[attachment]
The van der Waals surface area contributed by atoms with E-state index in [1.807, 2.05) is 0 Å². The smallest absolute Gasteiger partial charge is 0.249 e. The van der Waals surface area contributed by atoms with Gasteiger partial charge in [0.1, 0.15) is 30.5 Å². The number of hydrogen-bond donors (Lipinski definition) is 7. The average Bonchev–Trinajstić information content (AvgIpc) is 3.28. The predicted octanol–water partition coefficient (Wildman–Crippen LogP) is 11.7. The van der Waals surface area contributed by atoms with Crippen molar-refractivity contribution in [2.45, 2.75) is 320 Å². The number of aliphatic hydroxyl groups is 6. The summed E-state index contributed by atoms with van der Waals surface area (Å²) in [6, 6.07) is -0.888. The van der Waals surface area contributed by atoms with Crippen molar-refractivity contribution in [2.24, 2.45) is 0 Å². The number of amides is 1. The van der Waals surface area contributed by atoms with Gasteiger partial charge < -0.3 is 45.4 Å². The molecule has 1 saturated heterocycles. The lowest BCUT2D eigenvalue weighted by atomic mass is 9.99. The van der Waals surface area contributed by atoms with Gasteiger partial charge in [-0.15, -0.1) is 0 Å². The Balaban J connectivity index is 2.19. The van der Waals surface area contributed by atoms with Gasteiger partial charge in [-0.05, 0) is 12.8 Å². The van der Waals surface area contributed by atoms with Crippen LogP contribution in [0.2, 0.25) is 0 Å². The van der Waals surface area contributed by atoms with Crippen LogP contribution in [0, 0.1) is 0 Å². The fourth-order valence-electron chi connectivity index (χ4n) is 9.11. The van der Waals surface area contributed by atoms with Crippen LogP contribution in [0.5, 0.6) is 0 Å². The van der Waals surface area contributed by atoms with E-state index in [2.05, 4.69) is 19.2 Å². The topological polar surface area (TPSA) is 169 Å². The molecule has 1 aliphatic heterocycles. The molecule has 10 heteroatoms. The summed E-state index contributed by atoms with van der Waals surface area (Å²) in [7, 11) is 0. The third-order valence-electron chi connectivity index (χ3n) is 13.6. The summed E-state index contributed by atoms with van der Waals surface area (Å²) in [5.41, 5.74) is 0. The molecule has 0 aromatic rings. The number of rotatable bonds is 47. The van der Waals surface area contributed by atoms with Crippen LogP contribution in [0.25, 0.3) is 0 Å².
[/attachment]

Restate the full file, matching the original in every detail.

The van der Waals surface area contributed by atoms with E-state index in [1.807, 2.05) is 0 Å². The smallest absolute Gasteiger partial charge is 0.249 e. The van der Waals surface area contributed by atoms with Gasteiger partial charge in [0.1, 0.15) is 30.5 Å². The number of hydrogen-bond donors (Lipinski definition) is 7. The average Bonchev–Trinajstić information content (AvgIpc) is 3.28. The predicted octanol–water partition coefficient (Wildman–Crippen LogP) is 11.7. The van der Waals surface area contributed by atoms with Crippen molar-refractivity contribution in [2.45, 2.75) is 320 Å². The number of aliphatic hydroxyl groups is 6. The summed E-state index contributed by atoms with van der Waals surface area (Å²) in [6, 6.07) is -0.888. The van der Waals surface area contributed by atoms with Crippen molar-refractivity contribution in [2.24, 2.45) is 0 Å². The number of amides is 1. The van der Waals surface area contributed by atoms with Gasteiger partial charge < -0.3 is 45.4 Å². The molecule has 1 saturated heterocycles. The lowest BCUT2D eigenvalue weighted by atomic mass is 9.99. The van der Waals surface area contributed by atoms with Gasteiger partial charge in [-0.15, -0.1) is 0 Å². The Balaban J connectivity index is 2.19. The van der Waals surface area contributed by atoms with Gasteiger partial charge in [-0.05, 0) is 12.8 Å². The van der Waals surface area contributed by atoms with Crippen LogP contribution in [0.2, 0.25) is 0 Å². The van der Waals surface area contributed by atoms with Crippen LogP contribution in [0, 0.1) is 0 Å². The fourth-order valence-electron chi connectivity index (χ4n) is 9.11. The van der Waals surface area contributed by atoms with Crippen LogP contribution in [0.5, 0.6) is 0 Å². The van der Waals surface area contributed by atoms with E-state index in [2.05, 4.69) is 19.2 Å². The topological polar surface area (TPSA) is 169 Å². The molecule has 1 aliphatic heterocycles. The molecule has 10 heteroatoms. The summed E-state index contributed by atoms with van der Waals surface area (Å²) in [7, 11) is 0. The third-order valence-electron chi connectivity index (χ3n) is 13.6. The summed E-state index contributed by atoms with van der Waals surface area (Å²) in [5.41, 5.74) is 0. The molecule has 0 aromatic rings. The number of rotatable bonds is 47. The van der Waals surface area contributed by atoms with Crippen LogP contribution in [0.25, 0.3) is 0 Å².